The Princeton Council will hold a virtual public hearing tonight, Dec. 21, on plans to make Witherspoon Street a one-way street for good.
Business owners along the affected stretch of Witherspoon Steet are divided about the proposal, with retail business owners and “grab and go” eateries opposing the move, and sit-down restaurant owners supporting it. Landlords who own property along the stretch of the street that will be affected are divided on the issue.
Some residents wanted the road to be closed and turned into a pedestrian-only plaza. Others wanted the street to remain a two-way street. Officials said the compromise they decided on was to keep the street one way. Some residents say the move to a one-way street will be a win for pedestrians, and that the town should put pedestrians first.
Witherspoon Street is one of the main north-south traffic arteries in town. A traffic consultant recommended that the flow of traffic be north to south for the permanent configuration, which is the opposite of what the traffic flow has been since the road was converted to a one-way street in June. At a recent Zoom meeting with business owners, a consultant said the north-to-south configuration was recommended because of the burden a south-to-north configuration would be on area roads like Chambers Street, Spring Street, Vandeventer Avenue, and the Palmer Square area. But officials have decided to make the flow of traffic remain as it is, with modifications to other streets in town. The direction of South Tulane Street will be reversed from the current south to north to become a one-way only street going north to south, and vehicles on Tulane wanting to turn onto Nassau Street will be allowed to make right turns only. Drivers on Chambers Street will also be allowed to only make right turns onto Nassau Street.
Business owners on Witherspoon Street clearly feel there are winners and losers with the changes. Some business owners fear that more traffic restrictions will deter visitors from coming into town. Sit-down restaurant owners and some officials have argued it will make the street a dining destination and mean more business. One official has told business owners in discussions about the changes that Princeton should be for Princetonians and that a reduction in out-of-town visitors would be a welcome move. But many of the businesses in the center of town depend on non-residents for 50 to 75 percent of their business. The same officials told some business owners the town could survive for two years without their tax revenue if they leave.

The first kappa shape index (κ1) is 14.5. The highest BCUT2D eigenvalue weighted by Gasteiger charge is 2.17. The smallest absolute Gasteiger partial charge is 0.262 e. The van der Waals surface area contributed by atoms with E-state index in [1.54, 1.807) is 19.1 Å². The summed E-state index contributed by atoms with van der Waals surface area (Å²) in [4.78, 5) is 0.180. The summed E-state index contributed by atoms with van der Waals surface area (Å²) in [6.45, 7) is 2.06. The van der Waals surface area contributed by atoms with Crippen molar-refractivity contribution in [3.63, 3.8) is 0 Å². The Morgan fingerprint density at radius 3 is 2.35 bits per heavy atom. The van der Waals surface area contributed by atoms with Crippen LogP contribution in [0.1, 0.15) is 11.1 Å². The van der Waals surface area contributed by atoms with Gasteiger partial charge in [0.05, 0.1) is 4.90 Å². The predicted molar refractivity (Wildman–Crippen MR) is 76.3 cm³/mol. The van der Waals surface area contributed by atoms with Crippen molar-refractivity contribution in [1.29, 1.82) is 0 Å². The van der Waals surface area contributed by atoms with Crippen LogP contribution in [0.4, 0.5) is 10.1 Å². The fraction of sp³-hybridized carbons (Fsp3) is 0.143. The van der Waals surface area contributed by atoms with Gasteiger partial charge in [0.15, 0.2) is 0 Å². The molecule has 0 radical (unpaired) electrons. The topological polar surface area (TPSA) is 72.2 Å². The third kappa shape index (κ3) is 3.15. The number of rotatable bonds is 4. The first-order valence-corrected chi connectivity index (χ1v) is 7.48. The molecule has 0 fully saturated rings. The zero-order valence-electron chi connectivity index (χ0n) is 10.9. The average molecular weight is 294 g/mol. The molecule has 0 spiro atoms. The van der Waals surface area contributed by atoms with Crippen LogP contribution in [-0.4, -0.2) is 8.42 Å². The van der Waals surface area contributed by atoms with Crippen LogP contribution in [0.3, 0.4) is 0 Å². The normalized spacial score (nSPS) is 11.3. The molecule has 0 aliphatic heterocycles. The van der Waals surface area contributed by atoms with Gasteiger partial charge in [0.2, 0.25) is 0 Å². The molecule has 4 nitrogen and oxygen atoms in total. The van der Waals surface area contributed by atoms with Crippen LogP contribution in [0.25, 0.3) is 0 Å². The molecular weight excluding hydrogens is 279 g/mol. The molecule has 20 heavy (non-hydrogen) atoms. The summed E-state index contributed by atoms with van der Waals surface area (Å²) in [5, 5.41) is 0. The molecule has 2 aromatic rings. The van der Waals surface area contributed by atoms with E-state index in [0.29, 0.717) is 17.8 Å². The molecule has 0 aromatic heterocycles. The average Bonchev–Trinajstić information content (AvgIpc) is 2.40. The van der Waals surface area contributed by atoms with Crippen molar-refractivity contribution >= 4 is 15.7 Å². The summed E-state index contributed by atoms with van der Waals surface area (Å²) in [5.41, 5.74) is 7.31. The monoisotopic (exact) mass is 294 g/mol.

Officials have pointed to places like Somerville and Red Bank as successes when it comes to reviving downtown business districts. Business owners who oppose the move counter that Princeton is not the same as those towns, and that those towns didn’t close off one of their main arteries create pedestrian-only zones. Officials have countered that the creation of pedestrian plazas in those towns reduced or eliminated store vacancies. But some business owners say those types of developments have killed off high-end retail and cafes, making the areas more suitable for sit-down restaurants and hookah bars.
The town’s traffic study consultant said at a recent council meeting that the north-to-south traffic configuration would drive more traffic onto Vandeventer Avenue, with the worst-case scenario during rush hour that drivers would have to wait seven or eight minutes on Vandeventer to be able to drive across Nassau Street or make a turn at the light. Officials have discussed whether it would be possible to tweak the timing of the pedestrian signal at Nassau and Vandeventer. Right now the pedestrian phase is 42 seconds. The cycle could possibly be reduced to 34 to 38 seconds, officials said.
At the last council meeting when the issue was discussed, Alchemist and Barrister owner Frank Armenante said the one-way street with dining would creating an inviting approach in town for university students and staff across the street. He said the change should be made permanent with a goal of beautification, cleanliness, safety, a friendly street design, and flexible truck access for deliveries.
Andrew Siegel of Hamilton Jewelers said the shift to a one-way street has been good for restaurants and bars but has been an unsuccessful experiment for retail and quick-service business owners. He also said the week of Christman was a bad week for a public hearing because it is the busiest time of year for many of the businesses affected by the changes. Officials said they had to vote on the change this week because of a deadline for a state grant for the project.